February  2015
Four steps to become a
critical thinking organization
Click here to get a Free Subscription to The Headscratcher Post. 

A monthly post with tips and techniques about problem solving, creativity, innovation and critical thinking
The Headscratcher Post © Headscratchers, LLC
Visit us at
If you're not already a subscriber to The HeadScratcher Post,
Signup Here

Previous versions of The HeadScratcher Post
Critical Thinking Techniques for Problem Solving, Decision Making and Creativity.

Our Mission;
To help people become better HeadScratchers! We teach critical thinking techniques to managers, leaders and individuals resulting in the improved performance of an individual and organization.
Doing gets things done.
Thinking then doing gets things done better.
Think Smarter
[Critical Thinking to Improve Problem Solving and Decision Making Skills]
220 pages of Critical Thinking Stuff !
Over 25 critical thinking tools, with examples and exercises
Check out our Workshops
Critical Thinking for Problem Solving and Decision Making
Critical Thinking for Innovation
Advanced Critical Thinking and Decision Making
Critical Thinking for Leaders
February 2015    The Headscratcher Post © Headscratchers LLC     Edition 111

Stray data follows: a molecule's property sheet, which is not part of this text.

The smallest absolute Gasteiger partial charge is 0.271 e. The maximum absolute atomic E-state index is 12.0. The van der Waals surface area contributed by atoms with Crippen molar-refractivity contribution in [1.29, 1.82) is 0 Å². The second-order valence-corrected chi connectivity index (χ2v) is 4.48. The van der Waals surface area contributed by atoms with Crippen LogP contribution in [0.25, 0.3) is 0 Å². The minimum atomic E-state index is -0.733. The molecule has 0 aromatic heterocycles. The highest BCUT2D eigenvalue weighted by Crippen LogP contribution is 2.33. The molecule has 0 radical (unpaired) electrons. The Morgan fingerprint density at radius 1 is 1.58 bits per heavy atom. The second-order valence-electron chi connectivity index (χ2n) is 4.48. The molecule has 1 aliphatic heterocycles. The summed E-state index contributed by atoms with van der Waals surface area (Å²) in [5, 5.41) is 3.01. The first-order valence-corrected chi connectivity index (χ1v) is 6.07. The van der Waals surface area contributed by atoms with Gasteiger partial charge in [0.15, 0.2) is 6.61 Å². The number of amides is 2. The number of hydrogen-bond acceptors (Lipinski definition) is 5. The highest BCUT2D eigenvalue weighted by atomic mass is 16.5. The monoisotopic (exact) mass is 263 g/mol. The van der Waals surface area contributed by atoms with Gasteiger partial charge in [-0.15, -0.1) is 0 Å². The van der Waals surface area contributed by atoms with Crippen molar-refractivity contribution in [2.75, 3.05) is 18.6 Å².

Four steps to become a critical thinking organization
Excite, Educate, Support and Sustain

Excite: It’s an investment to learn anything new.  Critical Thinking is no different.
Learning takes time; time to learn, time to practice, time to study, time to explain. It’s work.
Martin Luther King said, “Rarely do we find men who willingly engage in hard, solid
thinking. There is an almost universal quest for easy answers and half-baked solutions.
Nothing pains some people more than having to think.”

The first thing you have to do is get people excited about learning critical thinking.  Get
them excited about the benefits … to their careers, to their everyday job, to their personal
lives.  Here are some ideas to get people excited about critical thinking:
•  Distribute some articles regarding the beneifts of thinking critically.
•  Bring in a speaker to motivate them in learning some tools to put in their toolbox.
•  Buy them a book to read and suggest they read the first 20 to 30 pages.  It shouldn’t
   take more than that for them to be engaged.    There are lots of books out there by
   noted authors on critical thinking, problem solving, decision making, innovation, etc.
   The objective here is to get them interested in the subject and not necessarily to
    learn the skill at this time. 
•  Educate a few who can evangelize the benefits.
•  Decide that this is something you really want to do, and put it down as a corporate
   (or team) goal.

Some people can learn by reading a book and off they go.  So for those folks, suggest
that they read the whole book you gave them in step 1. Note: It will be important to give
them the book that conforms to the framework you choose to teach others.

Other people need instruction, a class, a workshop.  They need to roll up their sleeves,